Dogs come with one innovation in this area, however, which beats out any game: the wagging tail. Even the reward loop of a Destiny or World of Warcraft can't compete with the swish of a contented pup's back end.

The Second Lesson: The Controls Are Even Worse

OK, so let's say you've managed to figure out what your dog wants. Having offered food, toys, that one corner of the garden that they seem to think of as their outdoor en suite, you finally realise, oh, they must be thirsty. Now all you have to do is reach the water bowl without them spotting, leaping into and eating their way back out of that gigantic pile of leaves.

The thing is, dogs are almost entirely voice-controlled – and frankly, the speech recognition isn't great. This is something Nintendogs gets exactly right, relying on spoken commands to control your virtual dog. This still feels like strange magic, even a decade on, and it's exactly the same for the real-life variety. It's incredibly rewarding to see your pup sitting down just as you tell it to – even if you do quietly suspect that it may have been a coincidence.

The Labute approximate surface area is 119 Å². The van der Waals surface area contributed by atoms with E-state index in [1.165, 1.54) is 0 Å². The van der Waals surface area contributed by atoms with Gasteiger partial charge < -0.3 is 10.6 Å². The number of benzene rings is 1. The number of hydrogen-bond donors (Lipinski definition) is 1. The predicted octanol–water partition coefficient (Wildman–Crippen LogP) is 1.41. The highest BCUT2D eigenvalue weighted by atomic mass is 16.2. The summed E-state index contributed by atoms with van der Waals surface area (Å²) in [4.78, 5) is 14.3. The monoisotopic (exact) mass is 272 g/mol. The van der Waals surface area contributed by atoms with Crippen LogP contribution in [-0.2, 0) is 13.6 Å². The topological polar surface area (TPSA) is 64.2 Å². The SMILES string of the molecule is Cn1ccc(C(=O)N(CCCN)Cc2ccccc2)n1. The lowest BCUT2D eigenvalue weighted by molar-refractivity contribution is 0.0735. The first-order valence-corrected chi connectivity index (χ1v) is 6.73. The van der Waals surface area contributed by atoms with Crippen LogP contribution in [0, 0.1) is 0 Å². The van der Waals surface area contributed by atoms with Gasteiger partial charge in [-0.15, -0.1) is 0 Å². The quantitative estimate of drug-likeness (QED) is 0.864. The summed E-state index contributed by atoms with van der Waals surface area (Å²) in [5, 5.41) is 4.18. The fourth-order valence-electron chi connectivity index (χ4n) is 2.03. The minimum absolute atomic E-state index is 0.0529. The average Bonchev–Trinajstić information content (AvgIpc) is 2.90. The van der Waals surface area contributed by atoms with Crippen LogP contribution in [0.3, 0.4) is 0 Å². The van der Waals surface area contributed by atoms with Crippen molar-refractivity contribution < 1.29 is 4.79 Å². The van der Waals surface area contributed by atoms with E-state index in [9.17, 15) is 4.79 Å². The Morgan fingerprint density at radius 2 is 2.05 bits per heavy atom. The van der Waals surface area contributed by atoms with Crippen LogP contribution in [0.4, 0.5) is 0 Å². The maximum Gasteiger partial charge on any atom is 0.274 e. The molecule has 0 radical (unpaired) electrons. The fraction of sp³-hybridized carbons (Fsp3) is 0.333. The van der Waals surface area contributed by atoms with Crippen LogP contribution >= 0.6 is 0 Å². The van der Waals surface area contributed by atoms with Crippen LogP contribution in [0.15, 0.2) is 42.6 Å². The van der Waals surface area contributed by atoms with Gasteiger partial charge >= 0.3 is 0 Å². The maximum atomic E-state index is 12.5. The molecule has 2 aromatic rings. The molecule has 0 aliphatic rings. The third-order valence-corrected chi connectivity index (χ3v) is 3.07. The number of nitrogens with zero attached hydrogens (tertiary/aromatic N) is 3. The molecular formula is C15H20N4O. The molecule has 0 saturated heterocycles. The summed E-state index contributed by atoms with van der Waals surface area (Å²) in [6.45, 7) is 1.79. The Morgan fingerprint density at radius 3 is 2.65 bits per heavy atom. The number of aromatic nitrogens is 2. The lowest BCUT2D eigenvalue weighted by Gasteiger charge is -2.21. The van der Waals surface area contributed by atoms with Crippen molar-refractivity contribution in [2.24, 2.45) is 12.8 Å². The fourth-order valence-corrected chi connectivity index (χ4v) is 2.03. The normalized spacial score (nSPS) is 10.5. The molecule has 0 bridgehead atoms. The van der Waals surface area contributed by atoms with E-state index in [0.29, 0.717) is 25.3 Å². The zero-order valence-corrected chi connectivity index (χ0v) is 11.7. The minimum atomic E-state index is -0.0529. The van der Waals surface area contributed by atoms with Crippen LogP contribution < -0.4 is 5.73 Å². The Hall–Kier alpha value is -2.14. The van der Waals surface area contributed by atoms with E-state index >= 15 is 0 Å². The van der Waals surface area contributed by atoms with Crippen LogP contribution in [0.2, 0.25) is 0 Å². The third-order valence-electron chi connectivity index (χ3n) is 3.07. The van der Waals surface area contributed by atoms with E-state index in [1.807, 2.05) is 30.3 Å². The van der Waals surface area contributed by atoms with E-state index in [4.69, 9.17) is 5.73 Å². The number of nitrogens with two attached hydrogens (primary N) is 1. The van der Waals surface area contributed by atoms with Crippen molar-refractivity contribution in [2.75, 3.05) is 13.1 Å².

The other thing about Nintendogs is that it's a DS game. Play it on the go and you're likely to be the guy on the bus that everyone else avoids sitting next to, as you loudly berate the unresponsive piece of plastic in your hands. If you plan to get a dog, though, this is a useful experience. You'll spend plenty of time in public shouting commands, as the dog looks on disinterestedly and continues to chew on the child's shoe you desperately hope it just found on the street.

The Third Lesson: You Need To Learn To Multitask

The Sims 3: Pets captures this experience best with the autonomy setting turned up to max. You can queue up commands for the dog, but momentarily turn your attention to one of the bipedal Sims under your care, and you're likely to find your furry friend disregarding those earlier suggestions in favour of digging up that carefully landscaped garden.